Saddle up your child to strengthen their smarts. A study by Mitsuaki Ohta, a professor at the Tokyo University of Agriculture, proves that memory, learning, and problem-solving are all boosted benefits of horseback riding.
A horse’s movements create vibrations that activate the equestrian’s sympathetic nervous system while riding.
This is where Ohta proved, through testing children with simple response and mathematical tests before and after riding a horse, that the effect of these vibrations ultimately improves learning in children.
Not all activity with vibrations are created equally. The specific movements horses produce are, as Ohta explains, “three-dimensional accelerations” which are unique to horses and the experience of horseback riding. These accelerations lead to these cognitive improvements in our children from “the movement of the horse’s pelvis [which] provide motor and sensory inputs to the human body.”
The study grouped 106 children of ages 10-12 years old, (34 boys and 72 girls), into three groups: horseback riding, walking, and resting.
The children rested on seats alongside a fence for 10 minutes and rode/walked for 10 minutes. After resting for another 5 minutes, they would perform the Go/No-Go tasks, a behavioral test to determine the control capacity (No-Go reaction) and ability to perform an appropriate action depending on the situation (Go reaction).
Once the tasks were performed and completed, the riding or walking resumed, followed by a 10-minute rest. After a second 10-minute session of either walking, riding, or resting, the children completed arithmetic problems.
These testswere calculated to measure the time it took for the children to solve 30 random single-digit addition questions. The findings for solving these mathematical problems weren’t significant, but results for the Go/No-Go responses proved that horses greatly improved the children’s ability to perform behavioral tasks, which lead to bettermemory, learning, and problem solving.
Horses Provide More Benefits Than Just Boosted Brainpower
Equestrians know that the physical benefits of horseback riding are extraordinary. Horseback riding develops balance and improves coordination and motor function, while strengthening muscles and improving the cardiovascular system and joint mobility.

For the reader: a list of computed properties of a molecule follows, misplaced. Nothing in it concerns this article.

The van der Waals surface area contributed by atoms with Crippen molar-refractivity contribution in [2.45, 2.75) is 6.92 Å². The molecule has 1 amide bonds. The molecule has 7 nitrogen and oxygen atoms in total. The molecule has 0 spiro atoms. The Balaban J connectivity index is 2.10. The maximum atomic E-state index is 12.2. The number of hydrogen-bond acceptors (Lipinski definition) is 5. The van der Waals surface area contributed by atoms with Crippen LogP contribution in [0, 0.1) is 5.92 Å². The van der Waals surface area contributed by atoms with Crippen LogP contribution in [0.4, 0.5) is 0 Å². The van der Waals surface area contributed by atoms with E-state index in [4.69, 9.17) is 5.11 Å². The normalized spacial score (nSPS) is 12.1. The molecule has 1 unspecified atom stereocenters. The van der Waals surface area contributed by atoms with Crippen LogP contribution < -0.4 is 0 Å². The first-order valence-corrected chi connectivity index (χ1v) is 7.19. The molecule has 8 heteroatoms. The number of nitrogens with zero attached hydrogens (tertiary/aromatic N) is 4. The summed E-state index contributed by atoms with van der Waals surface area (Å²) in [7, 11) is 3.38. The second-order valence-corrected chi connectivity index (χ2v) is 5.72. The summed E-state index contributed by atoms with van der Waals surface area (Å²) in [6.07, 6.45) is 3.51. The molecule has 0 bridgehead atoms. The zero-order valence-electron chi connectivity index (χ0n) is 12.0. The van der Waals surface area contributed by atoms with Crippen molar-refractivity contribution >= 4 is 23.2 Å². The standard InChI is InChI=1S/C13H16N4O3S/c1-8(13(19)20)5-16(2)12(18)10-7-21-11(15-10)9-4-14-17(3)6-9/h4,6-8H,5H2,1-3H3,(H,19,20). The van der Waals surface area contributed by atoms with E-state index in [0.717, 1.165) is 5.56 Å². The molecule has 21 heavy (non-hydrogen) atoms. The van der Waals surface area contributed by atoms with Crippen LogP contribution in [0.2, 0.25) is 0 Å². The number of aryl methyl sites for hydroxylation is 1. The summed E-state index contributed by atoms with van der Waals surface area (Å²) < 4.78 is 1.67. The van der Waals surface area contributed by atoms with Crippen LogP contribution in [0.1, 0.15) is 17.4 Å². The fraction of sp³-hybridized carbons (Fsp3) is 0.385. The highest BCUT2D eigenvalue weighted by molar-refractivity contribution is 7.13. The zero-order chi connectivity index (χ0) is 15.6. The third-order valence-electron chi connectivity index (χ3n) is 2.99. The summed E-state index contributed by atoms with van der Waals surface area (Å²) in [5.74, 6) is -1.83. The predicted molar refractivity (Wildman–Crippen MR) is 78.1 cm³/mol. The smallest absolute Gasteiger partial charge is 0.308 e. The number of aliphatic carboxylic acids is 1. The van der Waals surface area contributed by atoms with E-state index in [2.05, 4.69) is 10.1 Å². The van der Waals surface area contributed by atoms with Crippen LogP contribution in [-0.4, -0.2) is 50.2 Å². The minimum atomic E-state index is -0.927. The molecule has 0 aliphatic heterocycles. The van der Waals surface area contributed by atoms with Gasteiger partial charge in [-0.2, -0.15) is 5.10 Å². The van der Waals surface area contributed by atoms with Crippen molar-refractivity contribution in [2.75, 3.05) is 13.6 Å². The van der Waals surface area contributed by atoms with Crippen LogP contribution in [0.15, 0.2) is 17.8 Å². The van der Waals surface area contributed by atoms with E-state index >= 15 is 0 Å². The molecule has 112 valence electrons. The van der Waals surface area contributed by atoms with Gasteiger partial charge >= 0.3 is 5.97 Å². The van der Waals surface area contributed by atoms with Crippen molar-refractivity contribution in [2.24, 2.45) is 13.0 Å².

However, on top of the physical benefits and increasing cognitive intelligence, horseback riding supports emotional health.
Equine therapy, horse therapy, and equine-assisted therapy are all terms for the same form of experiential therapy. It involves interactions between patients and horses, and the results are promising.
Many of the benefits of equine therapy, such as emotional awareness, empathy, and impulse control, are likely due to their serene nature.
Horses are highly effective at mirroring attitudes and behaviors of the humans with whom they are with, which also show extremely positive results when working with patients.
The most prominent confirmed effectiveness of equine therapy is the research that shows that the horses lower blood pressure and heart rate, alleviate stress, and reduce symptoms of anxiety and depression. Equine therapy also helps people struggling with addictions and mental health disorders, assisting those patients develop the skills for healthy living. Learn more about equine therapy, here.
Horses are gentle and incredibly calming; their presence alone can be immensely healing. They sooth your soul, improve your body, and boost your brain.
Not that you needed another reason to ride.
Ohtani N, Kitagawa K, Mikami K, Kitawaki K, Akiyama J, Fuchikami M, Uchiyama H and Ohta M (2017) Horseback Riding Improves the Ability to Cause the Appropriate Action (Go Reaction) and the Appropriate Self-control (No-Go Reaction) in Children.Front. Public Health5:8. doi: 10.3389/fpubh.2017.00008
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